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Not much beats a tasty combination of butter and sugar, especially if you were a CPS kid slogging through a long day of algebra and history. The iconic shortbread cookies are known for their signature three-finger indentation, made in cafeterias across the city from elementary schools to high schools.


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The cookies were scrapped when mass-produced cookies were cheaper to distribute, not to mention there is no way the cookies would adhere to today’s nutritional standards. Now, “No dessert-like items shall be served as part of any school meal,” according to the CPS Local School Wellness Policy.

But luckily, those who have a craving for a nostalgic treat have multiple options for taming that sweet tooth.

Cheryl Crockett operates Crockett’s Cookies at Kitchen Chicago, a shared kitchen space in West Town. She makes both the original recipe and with peanut butter and distributes them to Walgreens and Whole Foods across the city. Even more convenient, she sells them at her online store.

“I made a point to maintain the imprint of three fingers, which ups the nostalgia factor,” Crockett told the Tribune. “People bite into my cookies and are transported back to their elementary school cafeterias. I regularly receive emails from customers thanking me for taking them back to the carefree days of childhood.” Having grown up on the South Side, she knows exactly what the cookies are supposed to taste like.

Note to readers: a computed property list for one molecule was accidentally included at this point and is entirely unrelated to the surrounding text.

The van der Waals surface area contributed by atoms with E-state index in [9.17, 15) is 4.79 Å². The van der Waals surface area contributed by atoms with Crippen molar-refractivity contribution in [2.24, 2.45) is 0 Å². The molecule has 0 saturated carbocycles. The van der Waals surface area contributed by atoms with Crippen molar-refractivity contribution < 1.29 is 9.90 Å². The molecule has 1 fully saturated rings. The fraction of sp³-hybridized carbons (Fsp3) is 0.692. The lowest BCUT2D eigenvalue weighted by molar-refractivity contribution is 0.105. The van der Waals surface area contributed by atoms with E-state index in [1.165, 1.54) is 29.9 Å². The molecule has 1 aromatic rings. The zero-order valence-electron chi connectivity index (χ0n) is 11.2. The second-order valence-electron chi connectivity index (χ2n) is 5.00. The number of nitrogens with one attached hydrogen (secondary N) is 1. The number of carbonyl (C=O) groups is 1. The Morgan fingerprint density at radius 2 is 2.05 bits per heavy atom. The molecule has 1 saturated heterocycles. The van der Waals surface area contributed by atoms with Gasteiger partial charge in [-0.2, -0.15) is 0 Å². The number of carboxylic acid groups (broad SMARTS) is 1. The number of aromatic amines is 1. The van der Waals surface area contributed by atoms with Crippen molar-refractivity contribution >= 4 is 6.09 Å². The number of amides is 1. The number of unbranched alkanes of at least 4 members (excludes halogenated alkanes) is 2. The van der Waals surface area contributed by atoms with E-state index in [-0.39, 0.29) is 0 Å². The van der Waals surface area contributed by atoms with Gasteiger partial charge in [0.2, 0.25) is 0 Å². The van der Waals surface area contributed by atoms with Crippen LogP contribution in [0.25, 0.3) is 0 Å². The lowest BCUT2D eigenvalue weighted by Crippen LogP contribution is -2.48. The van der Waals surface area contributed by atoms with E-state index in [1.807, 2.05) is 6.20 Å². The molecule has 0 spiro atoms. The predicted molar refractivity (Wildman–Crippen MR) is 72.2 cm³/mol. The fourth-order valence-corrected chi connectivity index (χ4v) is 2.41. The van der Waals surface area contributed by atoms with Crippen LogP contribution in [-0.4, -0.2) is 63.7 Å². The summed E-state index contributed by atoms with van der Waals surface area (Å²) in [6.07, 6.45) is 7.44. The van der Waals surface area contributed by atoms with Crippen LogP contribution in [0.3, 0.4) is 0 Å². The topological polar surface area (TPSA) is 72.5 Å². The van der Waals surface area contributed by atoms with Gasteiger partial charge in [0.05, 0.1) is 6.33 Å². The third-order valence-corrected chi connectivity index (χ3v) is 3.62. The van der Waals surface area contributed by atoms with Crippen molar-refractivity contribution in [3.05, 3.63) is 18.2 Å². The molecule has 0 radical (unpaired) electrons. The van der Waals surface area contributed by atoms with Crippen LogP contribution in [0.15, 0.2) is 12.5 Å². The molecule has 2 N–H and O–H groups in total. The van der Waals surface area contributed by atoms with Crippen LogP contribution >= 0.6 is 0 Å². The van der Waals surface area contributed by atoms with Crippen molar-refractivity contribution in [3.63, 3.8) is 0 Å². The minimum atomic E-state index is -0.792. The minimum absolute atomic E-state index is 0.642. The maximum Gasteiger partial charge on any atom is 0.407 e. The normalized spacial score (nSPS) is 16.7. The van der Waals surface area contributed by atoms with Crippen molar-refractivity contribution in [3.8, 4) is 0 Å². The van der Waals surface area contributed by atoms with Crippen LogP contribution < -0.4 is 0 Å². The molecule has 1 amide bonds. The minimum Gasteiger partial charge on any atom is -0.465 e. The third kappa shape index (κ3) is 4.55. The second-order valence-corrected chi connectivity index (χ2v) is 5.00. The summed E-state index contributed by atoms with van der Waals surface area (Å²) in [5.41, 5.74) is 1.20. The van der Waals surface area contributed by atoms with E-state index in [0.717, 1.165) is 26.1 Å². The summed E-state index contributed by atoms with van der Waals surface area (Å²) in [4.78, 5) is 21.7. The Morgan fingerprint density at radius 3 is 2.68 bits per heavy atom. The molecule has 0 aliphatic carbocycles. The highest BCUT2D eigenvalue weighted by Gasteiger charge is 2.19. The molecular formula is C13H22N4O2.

Lady Di’s Bakery run by Diane Devroe is another option. She opened her bakery in 1998, spending her life savings and leaving $2.40 in her bank account, working up to 20 hours a day while still raising three kids as a single parent.

“I spent a lot of time crying and praying,” she said. “I was always a hands-on parent, and I felt guilty that I was investing so much of my time in the business.” Now, she distributes her cookies to restaurants and convenience stores across Chicagoland, sending out 20,000 containers every three days.

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Whether you’re looking to buy these cookies yourself or want to share the joy with your children who don’t have the chance to have them in their own schools, this recipe was released in perfect time for the holidays.

Did you go to Chicago schools in the 60s through 80s? Then you’ll want the recipe for these sweet treats AP Photo/Matthew Mead
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